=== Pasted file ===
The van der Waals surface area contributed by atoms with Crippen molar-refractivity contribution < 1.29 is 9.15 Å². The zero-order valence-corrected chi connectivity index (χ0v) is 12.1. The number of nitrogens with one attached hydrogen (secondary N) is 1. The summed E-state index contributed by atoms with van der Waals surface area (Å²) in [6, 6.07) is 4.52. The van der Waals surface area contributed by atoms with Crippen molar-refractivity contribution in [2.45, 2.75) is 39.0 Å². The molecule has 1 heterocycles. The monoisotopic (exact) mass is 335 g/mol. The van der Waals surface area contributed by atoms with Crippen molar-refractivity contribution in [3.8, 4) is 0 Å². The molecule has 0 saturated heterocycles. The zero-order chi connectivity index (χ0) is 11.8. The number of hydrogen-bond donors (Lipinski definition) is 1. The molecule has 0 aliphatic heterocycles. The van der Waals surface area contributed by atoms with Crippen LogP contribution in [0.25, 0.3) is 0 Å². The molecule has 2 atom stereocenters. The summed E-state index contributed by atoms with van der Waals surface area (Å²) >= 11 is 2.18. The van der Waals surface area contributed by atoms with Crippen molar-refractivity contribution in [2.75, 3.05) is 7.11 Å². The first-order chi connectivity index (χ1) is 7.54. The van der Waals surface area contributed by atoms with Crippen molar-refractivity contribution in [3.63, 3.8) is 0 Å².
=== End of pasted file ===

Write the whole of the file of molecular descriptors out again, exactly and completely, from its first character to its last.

The van der Waals surface area contributed by atoms with Crippen molar-refractivity contribution < 1.29 is 9.15 Å². The zero-order valence-corrected chi connectivity index (χ0v) is 12.1. The number of nitrogens with one attached hydrogen (secondary N) is 1. The summed E-state index contributed by atoms with van der Waals surface area (Å²) in [6, 6.07) is 4.52. The van der Waals surface area contributed by atoms with Crippen molar-refractivity contribution in [2.45, 2.75) is 39.0 Å². The molecule has 1 heterocycles. The monoisotopic (exact) mass is 335 g/mol. The van der Waals surface area contributed by atoms with Crippen molar-refractivity contribution in [3.8, 4) is 0 Å². The molecule has 0 saturated heterocycles. The zero-order chi connectivity index (χ0) is 11.8. The number of hydrogen-bond donors (Lipinski definition) is 1. The molecule has 0 aliphatic heterocycles. The van der Waals surface area contributed by atoms with Crippen LogP contribution in [0.25, 0.3) is 0 Å². The molecule has 2 atom stereocenters. The summed E-state index contributed by atoms with van der Waals surface area (Å²) >= 11 is 2.18. The van der Waals surface area contributed by atoms with Crippen molar-refractivity contribution in [2.75, 3.05) is 7.11 Å². The first-order chi connectivity index (χ1) is 7.54. The van der Waals surface area contributed by atoms with Crippen molar-refractivity contribution in [3.63, 3.8) is 0 Å².